A car accident is a life-changing experience and the moments immediately following a collision are often a blur. However, once the smoke clears, you may have many questions, including, “Do I need to file a police report after an accident?” After an accident, figuring out all the laws and regulations you must follow can be overwhelming. A qualified personal injury attorney can answer all of your questions and guide you through every step of the legal process. Read on to learn more about the importance of police accident reports and how they assist injured victims in a personal injury lawsuit.
What Is the Difference Between a Police Report and an Accident Report?
An accident report and a police report are similar but not the same. Both reports are prepared by law enforcement officers and are legal documents. However, a police report is required after the commission of a crime. A law enforcement officer might complete a police report at a car accident scene in certain situations. For example, if a crash resulted in a person’s death or severe injury and was caused by a driver who was under the influence of drugs or alcohol at the time, a police report will be filed.
A police officer completes an accident report after a collision. In Virginia, when a police officer reports to the scene of a crash, they must complete an accident report. An accident report is a legal document providing vital information about the accident. Attorneys and insurance companies use these reports to assess compensation claims. If you have questions about how to get a copy of your accident report, your attorney can help.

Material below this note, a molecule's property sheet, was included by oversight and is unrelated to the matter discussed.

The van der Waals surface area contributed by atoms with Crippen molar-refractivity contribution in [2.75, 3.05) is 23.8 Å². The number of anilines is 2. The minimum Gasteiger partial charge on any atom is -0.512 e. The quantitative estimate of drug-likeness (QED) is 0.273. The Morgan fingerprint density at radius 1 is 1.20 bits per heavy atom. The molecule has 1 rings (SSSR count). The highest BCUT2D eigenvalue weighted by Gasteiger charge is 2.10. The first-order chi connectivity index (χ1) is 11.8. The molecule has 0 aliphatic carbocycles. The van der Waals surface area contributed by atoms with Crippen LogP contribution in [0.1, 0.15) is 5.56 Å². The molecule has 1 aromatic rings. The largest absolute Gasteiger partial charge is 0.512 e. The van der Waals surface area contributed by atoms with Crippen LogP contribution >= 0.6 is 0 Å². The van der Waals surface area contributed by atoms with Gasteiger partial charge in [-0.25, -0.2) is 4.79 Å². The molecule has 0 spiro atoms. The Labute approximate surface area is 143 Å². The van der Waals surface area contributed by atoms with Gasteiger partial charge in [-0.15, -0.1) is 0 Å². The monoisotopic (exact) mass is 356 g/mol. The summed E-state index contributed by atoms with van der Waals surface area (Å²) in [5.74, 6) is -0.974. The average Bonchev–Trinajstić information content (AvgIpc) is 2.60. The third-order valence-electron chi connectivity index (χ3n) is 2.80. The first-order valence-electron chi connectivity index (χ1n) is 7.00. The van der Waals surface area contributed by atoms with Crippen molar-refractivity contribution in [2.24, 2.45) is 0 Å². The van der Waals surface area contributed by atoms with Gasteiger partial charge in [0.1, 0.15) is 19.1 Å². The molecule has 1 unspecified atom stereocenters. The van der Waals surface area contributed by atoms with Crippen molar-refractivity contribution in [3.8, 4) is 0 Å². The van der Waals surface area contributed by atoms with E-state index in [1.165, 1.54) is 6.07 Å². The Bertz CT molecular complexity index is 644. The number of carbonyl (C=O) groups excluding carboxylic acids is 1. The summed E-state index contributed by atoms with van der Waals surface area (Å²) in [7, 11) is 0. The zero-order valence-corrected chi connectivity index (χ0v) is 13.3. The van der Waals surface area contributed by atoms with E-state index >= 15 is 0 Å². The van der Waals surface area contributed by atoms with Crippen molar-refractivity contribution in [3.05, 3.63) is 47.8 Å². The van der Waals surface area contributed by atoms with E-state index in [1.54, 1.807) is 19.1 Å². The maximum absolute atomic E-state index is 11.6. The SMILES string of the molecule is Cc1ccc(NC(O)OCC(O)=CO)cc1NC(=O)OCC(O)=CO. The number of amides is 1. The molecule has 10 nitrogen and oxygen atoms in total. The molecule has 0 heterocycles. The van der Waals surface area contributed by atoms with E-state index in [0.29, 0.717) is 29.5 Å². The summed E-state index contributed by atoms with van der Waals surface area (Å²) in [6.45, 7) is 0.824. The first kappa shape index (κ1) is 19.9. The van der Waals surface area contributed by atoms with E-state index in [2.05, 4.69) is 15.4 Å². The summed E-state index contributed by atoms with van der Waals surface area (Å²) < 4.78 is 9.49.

Why Are Police Reports Important?
Police accident reports provide vital information about collisions. Police officers are considered unbiased third parties, so the information provided in these reports is heavily relied upon by insurance companies and attorneys. Police accident reports typically include the following information:
- The names, contact information, and insurance information for all involved parties;
- The place, date, and time of the accident;
- The driver’s license information of every driver and the license plate number of all involved vehicles;
- The name of the investigating officer;
- Identification of the cars involved;
- Photographs of the scene;
- A crash diagram including vehicle movement, pedestrian actions, vehicle defects, and other factors;
- The location, weather, road condition, and lighting at the scene of the collision;
- A description of the damage and any apparent injuries of the parties;
- The names and contact information of any witnesses; and
- Whether the police officer wrote any citations or tickets at the scene.
Oftentimes, the officer preparing the report will make a determination about who caused the accident. Even if an accident report does not determine fault, other information in the report is helpful to your attorney. Most law enforcement agencies permit individuals to obtain a copy of their accident report in three ways—in person, by mail, or over the internet. Your lawyer can also help you obtain a copy of the report.